29 March 2018

The Spotlight Initiative: “Ending Violence against ALL Women and Girls”

30 March 2018 – Earlier this month, the European Union (EU) and United Nations advanced on a global, multi-year initiative focused on eliminating all forms of violence against women and girls: the Spotlight Initiative: “Ending Violence against ALL Women and Girls” held in the Economic and Social Council Chamber (ECOSOC) at United Nations Headquarters in New York.

The Initiative focuses attention on this issue by placing it at the centre of efforts to achieve gender equality and women’s empowerment, in line with the 2030 Agenda for Sustainable Development.

Munizae Jahangir, Pakistani news anchor, producer and daughter of the late human rights activist and lawyer Asma Jahangir, moderated the discussion on the next steps for Spotlight Initiative with the participation of Amina J. Mohammed, Deputy Secretary-General of the United Nations, Neven Mimica, EU Commissioner for International Cooperation and Development and Phumzile Mlambo, Executive Director of UN-Women.

In his opening remarks, Neven Mimica invited the world to “stop accepting the unacceptable”, stressing that the greater and more interconnected the challenges are, the more global and ambitious our solutions must be: “no goal is met until all goals are met”.

In her keynote address, Amina J. Mohammed pointed out the importance of the 2030 Agenda for Sustainable Development as a plan to build an inclusive sustainable world in which all can live in safety and free from the threat of violence. “Violence against women and girls has nowhere to hide; we’re coming for it in all its forms and manifestations around the world.”

In her remarks, Helga Schmid, Secretary-General of the European External Action Service underlined the importance of making a difference as soon as possible, referring to 2020, the year of the 21st anniversary of the adoption of the Beijing Declaration and Platform for Action and the fifth anniversary of the adoption of the 2030 Agenda for Sustainable Development. “We underline our determination to make a significant impact in improving the lives of millions of women and girls around the world.”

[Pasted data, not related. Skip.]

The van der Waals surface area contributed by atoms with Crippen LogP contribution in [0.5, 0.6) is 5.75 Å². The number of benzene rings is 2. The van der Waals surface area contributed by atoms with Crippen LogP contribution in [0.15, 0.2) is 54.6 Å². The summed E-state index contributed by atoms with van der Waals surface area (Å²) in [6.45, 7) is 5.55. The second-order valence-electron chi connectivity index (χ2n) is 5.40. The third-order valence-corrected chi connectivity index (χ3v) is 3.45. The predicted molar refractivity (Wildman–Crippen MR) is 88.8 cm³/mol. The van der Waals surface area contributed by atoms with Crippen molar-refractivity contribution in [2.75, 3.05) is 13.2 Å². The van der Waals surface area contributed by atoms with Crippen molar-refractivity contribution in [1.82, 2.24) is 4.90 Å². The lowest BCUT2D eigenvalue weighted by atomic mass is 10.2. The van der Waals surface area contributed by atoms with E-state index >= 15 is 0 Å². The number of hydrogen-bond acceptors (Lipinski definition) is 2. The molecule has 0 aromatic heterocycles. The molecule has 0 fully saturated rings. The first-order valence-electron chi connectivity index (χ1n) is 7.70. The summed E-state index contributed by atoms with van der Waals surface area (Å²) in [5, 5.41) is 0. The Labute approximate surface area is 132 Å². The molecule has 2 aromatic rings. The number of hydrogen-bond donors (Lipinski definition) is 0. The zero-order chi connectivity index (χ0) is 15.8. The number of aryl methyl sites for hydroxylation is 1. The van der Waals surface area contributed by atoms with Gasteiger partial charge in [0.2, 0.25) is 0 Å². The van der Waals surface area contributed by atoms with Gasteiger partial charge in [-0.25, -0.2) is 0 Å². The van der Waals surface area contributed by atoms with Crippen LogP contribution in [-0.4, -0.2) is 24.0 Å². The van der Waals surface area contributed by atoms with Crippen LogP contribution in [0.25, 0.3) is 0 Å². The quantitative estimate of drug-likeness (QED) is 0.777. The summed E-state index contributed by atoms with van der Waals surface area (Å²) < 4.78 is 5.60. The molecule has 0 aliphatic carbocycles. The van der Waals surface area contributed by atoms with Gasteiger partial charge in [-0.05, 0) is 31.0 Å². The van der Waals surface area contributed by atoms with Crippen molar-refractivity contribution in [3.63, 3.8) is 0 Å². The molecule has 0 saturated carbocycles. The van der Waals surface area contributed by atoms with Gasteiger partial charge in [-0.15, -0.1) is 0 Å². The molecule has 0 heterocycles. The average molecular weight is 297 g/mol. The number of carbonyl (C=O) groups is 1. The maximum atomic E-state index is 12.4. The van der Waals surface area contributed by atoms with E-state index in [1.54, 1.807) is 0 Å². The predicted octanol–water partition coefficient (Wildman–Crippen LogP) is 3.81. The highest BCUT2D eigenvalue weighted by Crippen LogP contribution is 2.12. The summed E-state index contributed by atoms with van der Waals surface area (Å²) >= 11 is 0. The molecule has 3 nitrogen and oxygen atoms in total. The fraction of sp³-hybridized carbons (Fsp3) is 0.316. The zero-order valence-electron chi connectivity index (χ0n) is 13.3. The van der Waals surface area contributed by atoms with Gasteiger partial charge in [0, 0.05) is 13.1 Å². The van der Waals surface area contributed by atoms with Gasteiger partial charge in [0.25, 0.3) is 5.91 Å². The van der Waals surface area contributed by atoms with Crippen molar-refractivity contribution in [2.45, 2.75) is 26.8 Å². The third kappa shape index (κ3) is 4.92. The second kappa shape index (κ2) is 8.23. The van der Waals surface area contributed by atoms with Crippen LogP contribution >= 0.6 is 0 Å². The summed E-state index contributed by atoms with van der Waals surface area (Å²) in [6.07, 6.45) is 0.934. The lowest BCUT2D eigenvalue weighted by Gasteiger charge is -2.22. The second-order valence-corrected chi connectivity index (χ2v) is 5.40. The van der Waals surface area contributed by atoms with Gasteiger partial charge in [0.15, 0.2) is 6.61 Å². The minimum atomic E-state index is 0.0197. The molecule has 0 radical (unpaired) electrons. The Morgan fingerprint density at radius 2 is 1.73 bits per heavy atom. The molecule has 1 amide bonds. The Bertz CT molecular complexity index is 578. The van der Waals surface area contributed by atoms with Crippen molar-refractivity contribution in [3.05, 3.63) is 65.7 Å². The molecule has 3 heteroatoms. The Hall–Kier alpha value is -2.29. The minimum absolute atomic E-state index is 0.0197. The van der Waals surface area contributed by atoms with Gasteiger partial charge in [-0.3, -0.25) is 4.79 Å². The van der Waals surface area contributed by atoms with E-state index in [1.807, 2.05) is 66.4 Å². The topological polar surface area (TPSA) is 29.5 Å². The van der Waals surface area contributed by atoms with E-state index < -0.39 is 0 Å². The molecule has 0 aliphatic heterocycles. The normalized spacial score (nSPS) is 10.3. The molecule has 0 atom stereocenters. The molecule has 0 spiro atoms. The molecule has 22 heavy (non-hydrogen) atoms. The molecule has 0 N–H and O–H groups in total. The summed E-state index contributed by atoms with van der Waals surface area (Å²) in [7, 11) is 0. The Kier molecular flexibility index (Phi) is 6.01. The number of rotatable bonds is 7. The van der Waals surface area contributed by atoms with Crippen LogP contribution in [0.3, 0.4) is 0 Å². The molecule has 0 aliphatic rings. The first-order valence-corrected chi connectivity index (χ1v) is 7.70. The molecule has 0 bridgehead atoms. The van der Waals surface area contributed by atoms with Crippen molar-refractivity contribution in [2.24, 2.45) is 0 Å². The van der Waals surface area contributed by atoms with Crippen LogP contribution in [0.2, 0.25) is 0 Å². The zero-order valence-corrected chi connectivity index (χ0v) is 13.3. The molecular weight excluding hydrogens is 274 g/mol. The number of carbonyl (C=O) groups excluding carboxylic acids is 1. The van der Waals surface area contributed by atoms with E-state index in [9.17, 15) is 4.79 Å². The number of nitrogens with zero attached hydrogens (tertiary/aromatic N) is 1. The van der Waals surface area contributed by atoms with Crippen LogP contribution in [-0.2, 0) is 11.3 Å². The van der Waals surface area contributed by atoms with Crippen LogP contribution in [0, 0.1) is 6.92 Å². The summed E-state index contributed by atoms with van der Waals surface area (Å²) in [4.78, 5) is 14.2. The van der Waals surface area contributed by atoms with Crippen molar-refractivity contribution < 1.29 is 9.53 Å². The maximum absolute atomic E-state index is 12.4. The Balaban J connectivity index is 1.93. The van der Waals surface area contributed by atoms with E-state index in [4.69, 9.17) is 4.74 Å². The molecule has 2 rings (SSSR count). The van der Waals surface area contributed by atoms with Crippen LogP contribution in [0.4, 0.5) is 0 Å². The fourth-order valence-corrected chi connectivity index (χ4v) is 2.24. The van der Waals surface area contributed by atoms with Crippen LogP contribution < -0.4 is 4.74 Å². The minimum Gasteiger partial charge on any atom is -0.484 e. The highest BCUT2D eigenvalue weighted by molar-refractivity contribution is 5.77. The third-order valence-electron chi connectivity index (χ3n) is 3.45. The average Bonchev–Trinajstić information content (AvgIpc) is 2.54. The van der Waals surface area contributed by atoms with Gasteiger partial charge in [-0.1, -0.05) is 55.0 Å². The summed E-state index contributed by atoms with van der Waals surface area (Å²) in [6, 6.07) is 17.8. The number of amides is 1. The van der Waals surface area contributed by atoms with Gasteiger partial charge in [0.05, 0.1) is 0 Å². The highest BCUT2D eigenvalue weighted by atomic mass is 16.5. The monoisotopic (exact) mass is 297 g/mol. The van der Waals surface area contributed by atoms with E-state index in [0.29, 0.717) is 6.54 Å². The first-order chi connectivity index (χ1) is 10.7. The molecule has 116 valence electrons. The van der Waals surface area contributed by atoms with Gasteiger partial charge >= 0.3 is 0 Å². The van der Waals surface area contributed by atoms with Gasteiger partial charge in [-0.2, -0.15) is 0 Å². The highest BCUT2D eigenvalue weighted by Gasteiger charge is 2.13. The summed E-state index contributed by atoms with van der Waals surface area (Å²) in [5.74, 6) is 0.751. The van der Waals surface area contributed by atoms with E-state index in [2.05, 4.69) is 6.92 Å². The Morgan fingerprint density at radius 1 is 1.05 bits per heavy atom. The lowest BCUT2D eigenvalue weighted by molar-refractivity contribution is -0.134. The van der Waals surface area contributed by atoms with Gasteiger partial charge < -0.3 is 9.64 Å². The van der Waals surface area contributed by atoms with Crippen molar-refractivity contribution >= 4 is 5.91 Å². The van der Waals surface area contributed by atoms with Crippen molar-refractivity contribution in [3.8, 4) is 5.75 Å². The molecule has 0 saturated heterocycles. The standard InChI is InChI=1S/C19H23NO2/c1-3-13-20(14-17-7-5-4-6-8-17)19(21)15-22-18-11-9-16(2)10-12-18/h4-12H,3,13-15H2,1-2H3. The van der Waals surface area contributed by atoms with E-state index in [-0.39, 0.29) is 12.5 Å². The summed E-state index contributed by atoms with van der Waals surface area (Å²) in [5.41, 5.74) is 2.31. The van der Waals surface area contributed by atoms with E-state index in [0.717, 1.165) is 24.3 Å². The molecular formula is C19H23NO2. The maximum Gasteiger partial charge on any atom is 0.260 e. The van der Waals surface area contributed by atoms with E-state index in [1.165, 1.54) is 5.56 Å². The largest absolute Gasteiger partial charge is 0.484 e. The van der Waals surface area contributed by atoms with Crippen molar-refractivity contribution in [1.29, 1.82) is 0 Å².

The second part of the session welcomed the panellists Ana Leticia Aguilar Theissen, presidential secretary for women from Guatemala; Lizzie Kiama, disability rights and inclusion professional from Kenya; Tarcilla Rivera, indigenous rights activist from Peru; Miki Wall, trans and youth feminist, human rights and gender advocate from Fiji; and Dubravka Simonovic, United Nations special rapporteur on violence against women.

Miki Wall addressed LGBTQIA (Lesbian, Gay, Bisexual, Transgender, Queer, Intersex, Asexual) issues focusing on how the Spotlight initiative will be one of the many ways of fostering understanding and ensuring that marginalisation of LGBTQIA is eliminated. Ana Leticia Aguilar Theissen expressed her enthusiasm regarding the Spotlight initiative, as it will help design impactful public policies and diminish violence against women, which she said is much needed in Guatemala since 700 women die every year because of violence. Dubravka Simonovic brought attention to the existence of human rights mechanisms established by global and regional treaties that are dealing with violence against women and girls. Tarcilla Rivera elaborated on the multiple forms of violence that indigenous women and girls endure. She underscored in the importance of education for empowering young indigenous women to seize the knowledge of their rights. Along the same lines, Lizzie Kiama draw attention to women and girls with disabilities who are “ten times more likely to experience violence”. She underlined the importance of giving back to women and girls with disabilities power and control over their own lives, as well as investing in their leadership and education.

Phumzile Mlambo-Ngcuka delivered closing remarks that paid tribute to the late Asma Jahangir. She also shared her optimism regarding the Spotlight initiative, stating how it “is giving us a new beginning to learn from the mistakes of the past” and bring civil society, governments and other institutions together in putting an end to violence against women.